Designing anything requires one to to apply the placement of shapes to a frame of reference, that being a “field” where you place your design. It can be a rectangle, such as a magazine cover or even a TV background. That’s a basic tenet of design. I suppose you could say that selecting a font to express an idea in print or on the web is an “aesthetic judgment”, but it’s not an example of designing with type, or even design itself.

But using type or type groupings can be a form of type design. The example at top left is such a design. This is minimal type design, but notice that it contains groupings of type; that these groupings have shapes; and that these groups are joined together in a way that forms an overall design (along with the shapes of the photos) within that particular frame of reference. The fact that “Apple” and “Pay” are joined together as a unit, and that they’re made to be the same width to form a unified simple shape, is a form of very simple type design.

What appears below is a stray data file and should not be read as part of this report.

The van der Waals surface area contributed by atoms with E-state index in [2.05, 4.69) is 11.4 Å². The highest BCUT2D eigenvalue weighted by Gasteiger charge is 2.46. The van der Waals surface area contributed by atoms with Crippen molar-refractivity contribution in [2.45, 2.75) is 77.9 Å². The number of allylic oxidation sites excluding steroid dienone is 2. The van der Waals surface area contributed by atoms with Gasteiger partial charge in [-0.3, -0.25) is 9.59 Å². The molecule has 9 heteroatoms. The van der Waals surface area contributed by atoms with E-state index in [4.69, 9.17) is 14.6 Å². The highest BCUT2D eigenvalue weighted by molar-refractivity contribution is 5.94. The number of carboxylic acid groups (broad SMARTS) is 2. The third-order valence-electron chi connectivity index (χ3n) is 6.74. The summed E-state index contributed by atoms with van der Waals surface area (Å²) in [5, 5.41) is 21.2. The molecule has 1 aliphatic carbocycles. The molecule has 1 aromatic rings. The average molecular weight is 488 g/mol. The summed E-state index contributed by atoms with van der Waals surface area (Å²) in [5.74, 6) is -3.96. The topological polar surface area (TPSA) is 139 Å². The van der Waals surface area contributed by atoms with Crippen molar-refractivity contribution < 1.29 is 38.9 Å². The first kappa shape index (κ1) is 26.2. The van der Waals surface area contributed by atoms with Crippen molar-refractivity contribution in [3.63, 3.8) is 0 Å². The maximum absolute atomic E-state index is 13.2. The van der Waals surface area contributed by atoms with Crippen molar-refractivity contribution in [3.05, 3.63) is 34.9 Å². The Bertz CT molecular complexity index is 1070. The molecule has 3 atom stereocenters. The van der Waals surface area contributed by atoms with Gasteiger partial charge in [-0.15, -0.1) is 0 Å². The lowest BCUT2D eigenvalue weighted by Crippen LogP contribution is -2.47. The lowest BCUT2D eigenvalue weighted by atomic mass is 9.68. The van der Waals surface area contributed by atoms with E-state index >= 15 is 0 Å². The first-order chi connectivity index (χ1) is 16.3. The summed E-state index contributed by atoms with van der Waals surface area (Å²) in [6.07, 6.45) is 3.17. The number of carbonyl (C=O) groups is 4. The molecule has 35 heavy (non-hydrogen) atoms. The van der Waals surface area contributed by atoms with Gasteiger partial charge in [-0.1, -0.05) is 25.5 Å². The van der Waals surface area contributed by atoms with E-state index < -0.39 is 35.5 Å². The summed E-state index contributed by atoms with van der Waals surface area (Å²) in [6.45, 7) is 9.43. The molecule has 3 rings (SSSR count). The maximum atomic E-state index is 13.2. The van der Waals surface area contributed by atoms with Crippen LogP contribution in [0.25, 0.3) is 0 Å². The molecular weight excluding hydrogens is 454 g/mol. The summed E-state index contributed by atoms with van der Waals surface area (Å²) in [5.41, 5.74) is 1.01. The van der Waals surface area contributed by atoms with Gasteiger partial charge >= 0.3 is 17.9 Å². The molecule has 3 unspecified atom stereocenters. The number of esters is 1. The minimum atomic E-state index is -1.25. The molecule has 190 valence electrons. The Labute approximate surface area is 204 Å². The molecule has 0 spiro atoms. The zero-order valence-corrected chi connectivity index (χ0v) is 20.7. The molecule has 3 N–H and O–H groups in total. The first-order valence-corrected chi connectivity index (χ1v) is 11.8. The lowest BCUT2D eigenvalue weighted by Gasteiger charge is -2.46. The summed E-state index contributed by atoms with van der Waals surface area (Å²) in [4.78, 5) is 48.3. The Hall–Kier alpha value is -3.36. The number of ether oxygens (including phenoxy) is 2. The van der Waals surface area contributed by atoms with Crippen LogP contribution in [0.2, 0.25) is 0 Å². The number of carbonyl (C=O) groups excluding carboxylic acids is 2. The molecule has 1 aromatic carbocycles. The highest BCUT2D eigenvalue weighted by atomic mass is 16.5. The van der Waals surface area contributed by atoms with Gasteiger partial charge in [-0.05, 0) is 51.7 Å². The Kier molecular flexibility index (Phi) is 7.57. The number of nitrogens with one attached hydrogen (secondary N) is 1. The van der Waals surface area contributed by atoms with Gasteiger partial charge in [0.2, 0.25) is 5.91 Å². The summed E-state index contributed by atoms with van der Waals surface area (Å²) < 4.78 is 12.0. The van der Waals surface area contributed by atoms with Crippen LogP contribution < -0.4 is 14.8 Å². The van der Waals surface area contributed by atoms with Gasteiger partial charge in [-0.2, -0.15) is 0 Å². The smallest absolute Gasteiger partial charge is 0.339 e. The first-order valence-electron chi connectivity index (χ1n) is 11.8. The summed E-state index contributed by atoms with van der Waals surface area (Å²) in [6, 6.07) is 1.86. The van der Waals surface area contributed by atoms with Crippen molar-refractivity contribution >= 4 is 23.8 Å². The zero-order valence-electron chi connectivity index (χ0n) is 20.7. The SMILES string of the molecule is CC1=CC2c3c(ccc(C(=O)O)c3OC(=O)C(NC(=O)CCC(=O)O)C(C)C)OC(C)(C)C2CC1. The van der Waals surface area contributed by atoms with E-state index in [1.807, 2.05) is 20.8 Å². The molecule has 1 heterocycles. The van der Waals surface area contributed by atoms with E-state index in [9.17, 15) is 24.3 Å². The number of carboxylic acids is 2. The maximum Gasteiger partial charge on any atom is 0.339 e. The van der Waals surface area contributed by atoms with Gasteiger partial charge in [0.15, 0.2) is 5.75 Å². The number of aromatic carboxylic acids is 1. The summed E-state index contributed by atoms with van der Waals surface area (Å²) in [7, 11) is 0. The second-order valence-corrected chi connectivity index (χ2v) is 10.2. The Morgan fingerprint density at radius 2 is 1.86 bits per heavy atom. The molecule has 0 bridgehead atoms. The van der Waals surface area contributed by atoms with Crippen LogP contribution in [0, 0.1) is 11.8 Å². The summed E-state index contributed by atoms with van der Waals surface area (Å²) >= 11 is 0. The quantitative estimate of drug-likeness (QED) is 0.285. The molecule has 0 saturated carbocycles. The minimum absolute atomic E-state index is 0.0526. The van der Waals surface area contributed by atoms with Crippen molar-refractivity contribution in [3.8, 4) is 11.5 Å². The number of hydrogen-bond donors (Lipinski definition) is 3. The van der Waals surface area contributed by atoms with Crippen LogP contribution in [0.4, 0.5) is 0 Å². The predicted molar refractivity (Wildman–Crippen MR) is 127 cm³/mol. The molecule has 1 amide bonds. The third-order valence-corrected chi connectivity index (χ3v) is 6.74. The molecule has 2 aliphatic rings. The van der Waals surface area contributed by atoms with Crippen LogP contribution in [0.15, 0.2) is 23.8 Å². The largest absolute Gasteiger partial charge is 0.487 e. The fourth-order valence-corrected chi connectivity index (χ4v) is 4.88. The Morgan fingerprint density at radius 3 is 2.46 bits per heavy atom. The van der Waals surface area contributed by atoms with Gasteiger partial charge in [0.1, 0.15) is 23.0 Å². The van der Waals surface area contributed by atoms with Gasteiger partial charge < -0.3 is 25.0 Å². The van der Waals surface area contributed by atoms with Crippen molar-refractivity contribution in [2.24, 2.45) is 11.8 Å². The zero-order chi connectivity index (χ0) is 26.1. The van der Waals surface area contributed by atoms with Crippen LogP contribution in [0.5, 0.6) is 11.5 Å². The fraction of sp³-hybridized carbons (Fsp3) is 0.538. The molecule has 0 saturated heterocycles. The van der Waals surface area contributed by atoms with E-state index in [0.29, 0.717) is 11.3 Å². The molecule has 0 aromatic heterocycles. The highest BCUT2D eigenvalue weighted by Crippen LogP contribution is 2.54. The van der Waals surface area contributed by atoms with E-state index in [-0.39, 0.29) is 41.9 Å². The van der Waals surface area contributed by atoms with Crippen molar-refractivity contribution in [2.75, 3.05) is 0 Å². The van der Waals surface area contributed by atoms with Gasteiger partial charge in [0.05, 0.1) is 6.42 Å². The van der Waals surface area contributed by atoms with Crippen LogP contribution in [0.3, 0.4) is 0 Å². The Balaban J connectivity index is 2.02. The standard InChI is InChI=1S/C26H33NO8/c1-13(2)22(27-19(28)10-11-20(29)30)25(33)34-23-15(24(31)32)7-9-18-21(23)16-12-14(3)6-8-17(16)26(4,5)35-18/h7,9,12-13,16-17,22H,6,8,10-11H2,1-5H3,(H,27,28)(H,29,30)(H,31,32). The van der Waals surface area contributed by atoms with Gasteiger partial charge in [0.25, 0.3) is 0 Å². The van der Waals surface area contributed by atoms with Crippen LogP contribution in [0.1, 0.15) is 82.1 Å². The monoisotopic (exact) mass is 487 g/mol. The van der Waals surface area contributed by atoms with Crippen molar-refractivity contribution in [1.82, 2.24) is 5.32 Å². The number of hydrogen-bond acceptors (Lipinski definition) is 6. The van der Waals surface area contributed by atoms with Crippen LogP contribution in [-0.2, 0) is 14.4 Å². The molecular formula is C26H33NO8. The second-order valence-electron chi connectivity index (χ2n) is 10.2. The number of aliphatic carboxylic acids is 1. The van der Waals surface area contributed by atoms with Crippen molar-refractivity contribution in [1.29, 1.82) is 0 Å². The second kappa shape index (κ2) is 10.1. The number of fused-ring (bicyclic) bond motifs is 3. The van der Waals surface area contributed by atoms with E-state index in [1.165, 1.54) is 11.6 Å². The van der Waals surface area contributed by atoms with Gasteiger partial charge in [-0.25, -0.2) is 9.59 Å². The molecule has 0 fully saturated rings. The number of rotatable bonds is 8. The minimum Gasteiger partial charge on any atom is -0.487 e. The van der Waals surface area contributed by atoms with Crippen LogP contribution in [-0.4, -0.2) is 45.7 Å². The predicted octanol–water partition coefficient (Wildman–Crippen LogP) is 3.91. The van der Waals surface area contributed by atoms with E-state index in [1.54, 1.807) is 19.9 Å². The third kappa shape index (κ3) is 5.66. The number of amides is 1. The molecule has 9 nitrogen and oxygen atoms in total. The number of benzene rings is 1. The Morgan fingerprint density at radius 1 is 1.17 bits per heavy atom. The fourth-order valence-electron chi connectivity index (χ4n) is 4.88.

The next example is a type design I’ve used before in this column. This design for Dancing with the Stars is an example of using words as shapes. Notice the designer chose the words “dancing” and “stars” for the most prominent shapes (and that these two shapes lock together in their close proximity), keeping “with the” (another shape) as subordinate. It’s far from being completely successful as a good type design, but you get what I’m saying about the shapes.

The third example is much better at using words as shapes. The way these shapes lock together and play off each other makes this one of the best type designs I’ve seen in recent years, and it’s practically perfect except for one tiny flaw. See if you can you spot it.

The last two examples are not type designs. Why is that? One uses a photograph as a substitute for a letterform, while the other uses a combination of a letterform and the shape of a key (rather convoluted) to express an obvious reference. Aside from further critique in those areas, neither works as type design.